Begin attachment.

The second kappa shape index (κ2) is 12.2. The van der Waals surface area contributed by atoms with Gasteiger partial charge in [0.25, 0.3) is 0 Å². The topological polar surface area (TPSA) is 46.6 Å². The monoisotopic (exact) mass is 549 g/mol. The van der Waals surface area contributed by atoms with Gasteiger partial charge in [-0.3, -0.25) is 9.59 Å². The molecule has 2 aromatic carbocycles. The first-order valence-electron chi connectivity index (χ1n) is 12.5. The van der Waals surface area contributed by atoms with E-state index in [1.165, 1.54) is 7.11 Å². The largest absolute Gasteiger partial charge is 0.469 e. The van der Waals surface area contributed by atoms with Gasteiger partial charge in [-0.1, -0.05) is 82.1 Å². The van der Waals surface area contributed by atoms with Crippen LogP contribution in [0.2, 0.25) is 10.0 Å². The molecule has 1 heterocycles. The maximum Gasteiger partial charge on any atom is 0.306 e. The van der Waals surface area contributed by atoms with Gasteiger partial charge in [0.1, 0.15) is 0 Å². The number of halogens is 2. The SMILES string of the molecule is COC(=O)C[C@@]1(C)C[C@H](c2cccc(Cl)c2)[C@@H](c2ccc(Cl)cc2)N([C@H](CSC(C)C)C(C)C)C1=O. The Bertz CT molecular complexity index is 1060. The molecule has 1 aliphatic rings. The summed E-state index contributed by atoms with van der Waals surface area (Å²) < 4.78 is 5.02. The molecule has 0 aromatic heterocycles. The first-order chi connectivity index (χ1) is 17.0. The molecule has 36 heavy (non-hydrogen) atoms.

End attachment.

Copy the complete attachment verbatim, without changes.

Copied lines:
The second kappa shape index (κ2) is 12.2. The van der Waals surface area contributed by atoms with Gasteiger partial charge in [0.25, 0.3) is 0 Å². The topological polar surface area (TPSA) is 46.6 Å². The monoisotopic (exact) mass is 549 g/mol. The van der Waals surface area contributed by atoms with Gasteiger partial charge in [-0.3, -0.25) is 9.59 Å². The molecule has 2 aromatic carbocycles. The first-order valence-electron chi connectivity index (χ1n) is 12.5. The van der Waals surface area contributed by atoms with E-state index in [1.165, 1.54) is 7.11 Å². The largest absolute Gasteiger partial charge is 0.469 e. The van der Waals surface area contributed by atoms with Gasteiger partial charge in [-0.1, -0.05) is 82.1 Å². The van der Waals surface area contributed by atoms with Crippen LogP contribution in [0.2, 0.25) is 10.0 Å². The molecule has 1 heterocycles. The maximum Gasteiger partial charge on any atom is 0.306 e. The van der Waals surface area contributed by atoms with Gasteiger partial charge in [0.1, 0.15) is 0 Å². The number of halogens is 2. The SMILES string of the molecule is COC(=O)C[C@@]1(C)C[C@H](c2cccc(Cl)c2)[C@@H](c2ccc(Cl)cc2)N([C@H](CSC(C)C)C(C)C)C1=O. The Bertz CT molecular complexity index is 1060. The molecule has 1 aliphatic rings. The summed E-state index contributed by atoms with van der Waals surface area (Å²) < 4.78 is 5.02. The molecule has 0 aromatic heterocycles. The first-order chi connectivity index (χ1) is 17.0. The molecule has 36 heavy (non-hydrogen) atoms.